DESCRIPTION (provided by applicant): Most patients with Human Immunodeficiency Virus (HIV) infection will have a pulmonary complication at some point during the course of their disease. The advent of highly active antiretroviral therapy (HAART) has dramatically decreased the incidence of pulmonary infections. Although infections still predominate, some patients have a paradoxical worsening after initiation of HAART despite evidence of a recovering immune system. This phenomenon is termed immune restoration disease (IRD) and can affect up to 25% of patients who initiate HAART. IRD can be fatal and frequently mimics active pulmonary infection. As such, it can be a difficult diagnosis and contribute to morbidity and excessive clinical testing. Early pulmonary IRD is usually caused by latent or unrecognized infections at the time HAART is initiated. These infectious agents provide the substrate for the immunopathological response in IRD. However, late pulmonary IRD frequently manifests as sarcoidosis and is caused by unknown antigens. Stratifying people at risk for IRD and assessing their long term outcome is thus increasingly important, especially as the number of patients treated with HAART increases worldwide. We hypothesize that pulmonary IRD is clinically underrecognized and mediated by unbalanced Th1 responses. We propose to address this hypothesis by performing sequential CT scans, clinical assessment and bronchoscopies to harvest lung T cells in patients starting HAART therapy. Cytokine measurements, flow cytometry, and TREC analysis will be performed on lung and blood T cell subsets to assess if naive or memory cells are responsible for Th1-mediated IRD. Specific aims include: 1. To define a large, well-characterized clinical cohort of HIV-infected subjects for longitudinal study of IRD. 2. To determine the mechanisms of CD4 repopulation of the lung and 3. To define predictors of early and late pulmonary IRD based on clinical and immunological parameters. This work will have significant implications on clinical issues in HIV infected subjects, including predicting who is at risk for IRD and the 3 year outcome of patients with IRD. These studies also will provide the immunologic foundation for treatment strategies. Public Health Statement: As more patients worldwide are treated with anti-HIV drugs, the "side effects" of these drugs require study. Patients who are at risk for these therapy-related problems need to know if their long term health is affected.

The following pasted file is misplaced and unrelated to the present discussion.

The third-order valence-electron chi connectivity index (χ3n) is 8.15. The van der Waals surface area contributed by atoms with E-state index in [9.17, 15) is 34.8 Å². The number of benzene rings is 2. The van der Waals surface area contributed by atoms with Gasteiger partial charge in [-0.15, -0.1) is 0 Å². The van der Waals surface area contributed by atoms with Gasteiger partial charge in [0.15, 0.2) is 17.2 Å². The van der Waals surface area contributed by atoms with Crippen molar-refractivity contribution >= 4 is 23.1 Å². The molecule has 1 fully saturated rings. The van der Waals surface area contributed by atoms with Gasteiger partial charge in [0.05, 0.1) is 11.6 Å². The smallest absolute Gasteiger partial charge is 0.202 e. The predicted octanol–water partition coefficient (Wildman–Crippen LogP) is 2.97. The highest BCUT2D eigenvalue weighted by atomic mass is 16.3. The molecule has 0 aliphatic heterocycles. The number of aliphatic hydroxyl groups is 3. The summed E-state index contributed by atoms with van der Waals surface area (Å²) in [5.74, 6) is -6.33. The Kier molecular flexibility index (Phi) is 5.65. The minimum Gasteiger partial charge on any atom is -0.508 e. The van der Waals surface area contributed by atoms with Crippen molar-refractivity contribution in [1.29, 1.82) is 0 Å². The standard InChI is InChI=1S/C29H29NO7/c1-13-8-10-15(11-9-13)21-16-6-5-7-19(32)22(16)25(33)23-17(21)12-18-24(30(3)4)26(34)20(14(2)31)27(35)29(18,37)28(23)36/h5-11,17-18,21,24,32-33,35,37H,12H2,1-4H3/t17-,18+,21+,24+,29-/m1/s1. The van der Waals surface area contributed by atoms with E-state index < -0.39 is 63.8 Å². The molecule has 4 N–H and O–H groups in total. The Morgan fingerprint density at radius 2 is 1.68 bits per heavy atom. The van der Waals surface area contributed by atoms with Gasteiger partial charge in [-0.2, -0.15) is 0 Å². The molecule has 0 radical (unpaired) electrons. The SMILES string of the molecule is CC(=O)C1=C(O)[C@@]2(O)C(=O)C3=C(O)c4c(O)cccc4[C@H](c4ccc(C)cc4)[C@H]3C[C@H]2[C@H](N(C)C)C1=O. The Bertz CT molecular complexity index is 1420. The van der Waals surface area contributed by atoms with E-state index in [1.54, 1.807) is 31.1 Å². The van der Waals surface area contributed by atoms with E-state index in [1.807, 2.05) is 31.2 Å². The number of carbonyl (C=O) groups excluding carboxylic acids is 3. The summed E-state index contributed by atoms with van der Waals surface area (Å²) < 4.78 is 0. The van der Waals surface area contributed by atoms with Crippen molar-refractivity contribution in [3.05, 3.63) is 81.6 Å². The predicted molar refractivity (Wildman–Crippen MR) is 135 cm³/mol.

|Effective start/end date||9/29/05 → 6/30/12|
- National Institutes of Health: $352,649.00
- National Institutes of Health: $302,399.00
- National Institutes of Health: $363,182.00
- National Institutes of Health: $382,532.00
- National Institutes of Health: $291,324.00
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